While writing that post and thinking about what Carolyn said in regards to me not being able to hear her, I started wondering –
“Do all little children think that their parents don’t see them or hear them when they are participating in events such as this?“
I started to think back about my time in orchestra and realized that at the time, I thought the same thing. How could they possibly hear me and my lonely violin over the entire orchestra? It’s practically impossible, right? Unless I’m that one lonely squeaky out of tune note that causes the audience to chuckle a bit. Yet I remember my parents telling me that they could hear me and how well I did. I was certain it was just obligatory and that they were doing their duty as my parental units. But in spite of all that and though I didn’t act like it at the time, I appreciated it and was glad they said it.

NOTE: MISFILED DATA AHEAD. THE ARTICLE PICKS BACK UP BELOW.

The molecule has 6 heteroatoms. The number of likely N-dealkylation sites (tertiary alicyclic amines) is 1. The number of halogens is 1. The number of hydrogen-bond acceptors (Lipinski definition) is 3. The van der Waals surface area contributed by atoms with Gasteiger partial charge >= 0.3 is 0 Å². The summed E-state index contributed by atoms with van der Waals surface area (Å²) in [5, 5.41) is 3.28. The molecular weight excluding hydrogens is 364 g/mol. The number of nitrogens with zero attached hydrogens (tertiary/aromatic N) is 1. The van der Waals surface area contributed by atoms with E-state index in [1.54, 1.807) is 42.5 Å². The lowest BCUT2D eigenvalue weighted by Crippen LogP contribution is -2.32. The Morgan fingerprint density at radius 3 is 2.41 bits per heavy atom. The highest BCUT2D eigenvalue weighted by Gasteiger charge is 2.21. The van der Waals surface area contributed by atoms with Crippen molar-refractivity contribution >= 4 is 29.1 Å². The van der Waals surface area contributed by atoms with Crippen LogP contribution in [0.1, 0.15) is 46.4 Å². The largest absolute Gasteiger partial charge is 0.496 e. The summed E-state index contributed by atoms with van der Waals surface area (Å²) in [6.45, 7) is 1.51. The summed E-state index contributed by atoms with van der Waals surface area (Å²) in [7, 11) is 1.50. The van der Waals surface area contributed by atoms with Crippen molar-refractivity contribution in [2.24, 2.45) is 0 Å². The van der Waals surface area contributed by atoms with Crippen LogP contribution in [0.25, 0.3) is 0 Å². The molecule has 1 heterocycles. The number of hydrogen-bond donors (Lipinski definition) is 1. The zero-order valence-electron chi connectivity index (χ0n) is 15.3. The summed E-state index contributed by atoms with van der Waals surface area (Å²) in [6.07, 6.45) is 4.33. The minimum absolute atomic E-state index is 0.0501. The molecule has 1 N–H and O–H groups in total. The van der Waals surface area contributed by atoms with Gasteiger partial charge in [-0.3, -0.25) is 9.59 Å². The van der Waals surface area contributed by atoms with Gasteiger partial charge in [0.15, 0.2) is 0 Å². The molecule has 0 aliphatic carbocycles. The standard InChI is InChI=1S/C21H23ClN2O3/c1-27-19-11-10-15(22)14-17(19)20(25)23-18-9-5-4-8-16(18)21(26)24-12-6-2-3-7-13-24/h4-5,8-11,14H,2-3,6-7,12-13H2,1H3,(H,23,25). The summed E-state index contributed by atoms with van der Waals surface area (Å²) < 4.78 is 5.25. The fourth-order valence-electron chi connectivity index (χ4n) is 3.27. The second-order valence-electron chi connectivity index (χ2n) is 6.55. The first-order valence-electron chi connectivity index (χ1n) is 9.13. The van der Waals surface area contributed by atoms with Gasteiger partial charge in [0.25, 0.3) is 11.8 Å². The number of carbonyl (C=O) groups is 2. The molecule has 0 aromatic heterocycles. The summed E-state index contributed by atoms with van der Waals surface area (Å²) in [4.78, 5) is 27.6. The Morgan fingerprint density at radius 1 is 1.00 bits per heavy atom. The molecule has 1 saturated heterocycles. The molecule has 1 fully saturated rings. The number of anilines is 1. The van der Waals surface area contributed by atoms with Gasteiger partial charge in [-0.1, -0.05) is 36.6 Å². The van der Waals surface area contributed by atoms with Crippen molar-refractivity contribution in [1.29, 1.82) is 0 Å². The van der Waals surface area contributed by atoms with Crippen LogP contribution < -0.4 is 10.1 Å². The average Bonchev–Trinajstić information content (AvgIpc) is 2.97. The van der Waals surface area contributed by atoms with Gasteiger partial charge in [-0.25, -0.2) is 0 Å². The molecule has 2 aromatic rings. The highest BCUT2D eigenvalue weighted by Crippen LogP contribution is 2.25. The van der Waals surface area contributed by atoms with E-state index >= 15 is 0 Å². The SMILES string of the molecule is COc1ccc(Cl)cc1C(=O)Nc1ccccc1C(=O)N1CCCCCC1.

Then I started thinking about last nights show and realized pretty much all I can recall hearing is Carolyn. All I remember seeing is her. Maybe it’s because I hear her singing around the house and know her voice. Maybe it’s because I have super human hearing. Or maybe it’s because as parents – we all do. Every parent has the ability to pick out their child’s voice, cries and laughter from a dozen others. That’s how we know to sit and leave you alone while you play at the park and continue our “adult” conversations when you are laughing and squealing and yet come running the instant you injure yourself and that squeal changes tone and you need us.
So to Carolyn I say – I heard you . . . and you sounded lovely and looked so grown up on that stage! Even if you are your father’s daughter and think I didn’t hear you and was just being polite. I heard you. I’ll always hear you. And most importantly – I’ll always want to hear you.